Hospitals tell doctors they'll be fired if they speak out about lack of gear

Hospitals are threatening to fire health care workers who publicize their working conditions during the coronavirus pandemic - and have in some cases followed through.

Ming Lin, an emergency room physician in Washington state, said he was told Friday he was out of a job because he'd given an interview to a newspaper about a Facebook post detailing what he believed to be inadequate protective equipment and testing. In Chicago, a nurse was fired after emailing colleagues that she wanted to wear a more protective mask while on duty. In New York, the NYU Langone Health system has warned employees they could be terminated if they talk to the media without authorization.

"Hospitals are muzzling nurses and other health care workers in an attempt to preserve their image," said Ruth Schubert, a spokeswoman for the Washington State Nurses Association. "It is outrageous."

Hospitals have traditionally had strict media guidelines to protect patient privacy, urging staff to talk with journalists only through official public relations offices. But the pandemic has ushered in a new era, Schubert said.

Health care workers "must have the ability to tell the public what is really going on inside the facilities where they are caring for COVID-19 patients," she said.

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One reason is to prepare other nurses and doctors for the looming onslaught of cases and encourage donations of much-needed equipment, particularly the personal protective equipment or PPE that protects them from being infected and in turn infecting other patients as well as their families when they go home.

In China, one of the earliest alarms about the mysterious new illness was raised by a doctor in an online chat room in late December. He was reprimanded and forced to sign a police statement that the post was illegal. He later contracted the disease from a patient and died.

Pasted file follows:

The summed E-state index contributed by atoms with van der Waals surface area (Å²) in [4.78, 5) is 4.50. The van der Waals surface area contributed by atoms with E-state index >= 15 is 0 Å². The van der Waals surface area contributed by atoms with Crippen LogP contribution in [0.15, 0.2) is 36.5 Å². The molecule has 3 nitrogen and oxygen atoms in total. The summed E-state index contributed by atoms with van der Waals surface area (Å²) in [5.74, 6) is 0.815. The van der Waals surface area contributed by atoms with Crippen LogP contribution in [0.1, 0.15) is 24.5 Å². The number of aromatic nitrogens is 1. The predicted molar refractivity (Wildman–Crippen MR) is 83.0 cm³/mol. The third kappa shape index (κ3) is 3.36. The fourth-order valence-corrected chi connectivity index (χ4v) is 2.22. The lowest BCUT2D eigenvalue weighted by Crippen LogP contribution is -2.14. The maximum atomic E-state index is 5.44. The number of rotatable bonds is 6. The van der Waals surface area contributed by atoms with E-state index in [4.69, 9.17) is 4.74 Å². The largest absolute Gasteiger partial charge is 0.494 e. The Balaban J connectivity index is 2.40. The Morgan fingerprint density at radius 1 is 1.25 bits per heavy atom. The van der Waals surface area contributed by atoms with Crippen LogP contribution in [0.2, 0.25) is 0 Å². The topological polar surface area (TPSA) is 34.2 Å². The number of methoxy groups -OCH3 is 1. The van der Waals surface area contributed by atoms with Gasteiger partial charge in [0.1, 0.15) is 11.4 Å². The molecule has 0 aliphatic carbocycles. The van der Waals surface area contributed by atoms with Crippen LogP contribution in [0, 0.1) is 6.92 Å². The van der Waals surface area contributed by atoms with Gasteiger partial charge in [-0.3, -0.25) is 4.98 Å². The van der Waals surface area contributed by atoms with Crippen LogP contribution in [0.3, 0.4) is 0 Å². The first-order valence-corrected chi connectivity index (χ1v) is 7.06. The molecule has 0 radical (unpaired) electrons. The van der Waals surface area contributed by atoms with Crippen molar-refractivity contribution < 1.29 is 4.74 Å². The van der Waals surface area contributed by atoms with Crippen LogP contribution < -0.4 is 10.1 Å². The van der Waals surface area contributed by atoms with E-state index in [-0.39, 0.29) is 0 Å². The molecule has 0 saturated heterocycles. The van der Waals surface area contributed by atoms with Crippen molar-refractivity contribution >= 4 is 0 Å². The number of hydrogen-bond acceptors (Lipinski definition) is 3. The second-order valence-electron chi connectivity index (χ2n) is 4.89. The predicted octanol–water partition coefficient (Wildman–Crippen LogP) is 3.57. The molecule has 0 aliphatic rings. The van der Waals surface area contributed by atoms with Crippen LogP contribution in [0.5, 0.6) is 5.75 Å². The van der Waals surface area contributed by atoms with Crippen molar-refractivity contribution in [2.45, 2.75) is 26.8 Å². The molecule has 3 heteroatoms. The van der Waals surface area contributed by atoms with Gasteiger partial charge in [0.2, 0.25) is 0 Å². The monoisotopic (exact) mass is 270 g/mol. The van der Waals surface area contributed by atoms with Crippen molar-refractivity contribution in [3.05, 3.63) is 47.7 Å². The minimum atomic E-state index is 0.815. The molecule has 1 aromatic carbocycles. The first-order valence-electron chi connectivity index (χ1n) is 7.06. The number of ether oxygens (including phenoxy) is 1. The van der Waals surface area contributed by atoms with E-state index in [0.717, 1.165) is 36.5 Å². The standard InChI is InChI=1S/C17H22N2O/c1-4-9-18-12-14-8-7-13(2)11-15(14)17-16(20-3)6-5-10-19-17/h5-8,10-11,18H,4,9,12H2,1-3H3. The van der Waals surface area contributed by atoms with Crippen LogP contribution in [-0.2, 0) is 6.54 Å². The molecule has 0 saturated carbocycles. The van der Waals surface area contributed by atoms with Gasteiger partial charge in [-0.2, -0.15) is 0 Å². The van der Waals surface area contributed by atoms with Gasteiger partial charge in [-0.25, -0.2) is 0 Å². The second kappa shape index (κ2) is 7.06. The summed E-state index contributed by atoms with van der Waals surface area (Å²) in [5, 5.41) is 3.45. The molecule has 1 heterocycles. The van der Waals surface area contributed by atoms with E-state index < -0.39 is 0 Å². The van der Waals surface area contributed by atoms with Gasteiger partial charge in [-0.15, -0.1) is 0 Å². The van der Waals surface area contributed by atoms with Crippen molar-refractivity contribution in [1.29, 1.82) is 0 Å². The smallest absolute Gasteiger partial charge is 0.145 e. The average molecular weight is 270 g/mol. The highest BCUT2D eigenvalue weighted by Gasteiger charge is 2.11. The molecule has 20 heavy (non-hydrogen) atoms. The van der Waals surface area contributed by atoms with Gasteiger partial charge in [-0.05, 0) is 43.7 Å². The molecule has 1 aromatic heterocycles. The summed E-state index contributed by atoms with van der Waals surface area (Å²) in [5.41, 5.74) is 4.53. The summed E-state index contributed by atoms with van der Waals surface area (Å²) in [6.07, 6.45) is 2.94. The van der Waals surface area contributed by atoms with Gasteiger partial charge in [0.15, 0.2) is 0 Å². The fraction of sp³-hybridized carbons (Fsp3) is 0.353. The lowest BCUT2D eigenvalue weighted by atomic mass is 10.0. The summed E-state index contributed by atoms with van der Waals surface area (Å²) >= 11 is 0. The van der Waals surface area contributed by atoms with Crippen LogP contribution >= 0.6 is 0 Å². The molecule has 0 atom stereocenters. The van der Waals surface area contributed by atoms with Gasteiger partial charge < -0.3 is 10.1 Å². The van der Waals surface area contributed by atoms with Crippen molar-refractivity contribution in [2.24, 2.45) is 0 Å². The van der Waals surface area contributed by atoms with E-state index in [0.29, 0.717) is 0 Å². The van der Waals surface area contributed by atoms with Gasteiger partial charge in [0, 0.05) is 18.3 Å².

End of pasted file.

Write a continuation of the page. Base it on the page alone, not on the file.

"It is good and appropriate for health care workers to be able to express their own fears and concerns, especially when expressing that might get them better protection," said Glenn Cohen, faculty director of Harvard Law School's bioethics center. It's likely hospitals are trying to limit reputational damage because "when health care workers say they are not being protected, the public gets very upset at the hospital system."

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Doctors are a famously independent profession, where individual medical judgment on what's best for the patient is prized over administrative dictates. That's reared its head during the COVID-19 outbreak, with many physicians, nurses and other health care workers taking to social media to express deep concerns about the lack of protective gear or much-needed patient-care equipment like respirators. Some posts have gone viral and are being shared hundreds of thousands of times, often tagged with #GetMePPE. Privacy laws prohibit disclosing specific patient information, but they don't bar discussing general working conditions.

NYU Langone Health employees received a notice Friday from Kathy Lewis, executive vice president of communications, saying that anyone who talked to the media without authorization would be "subject to disciplinary action, including termination."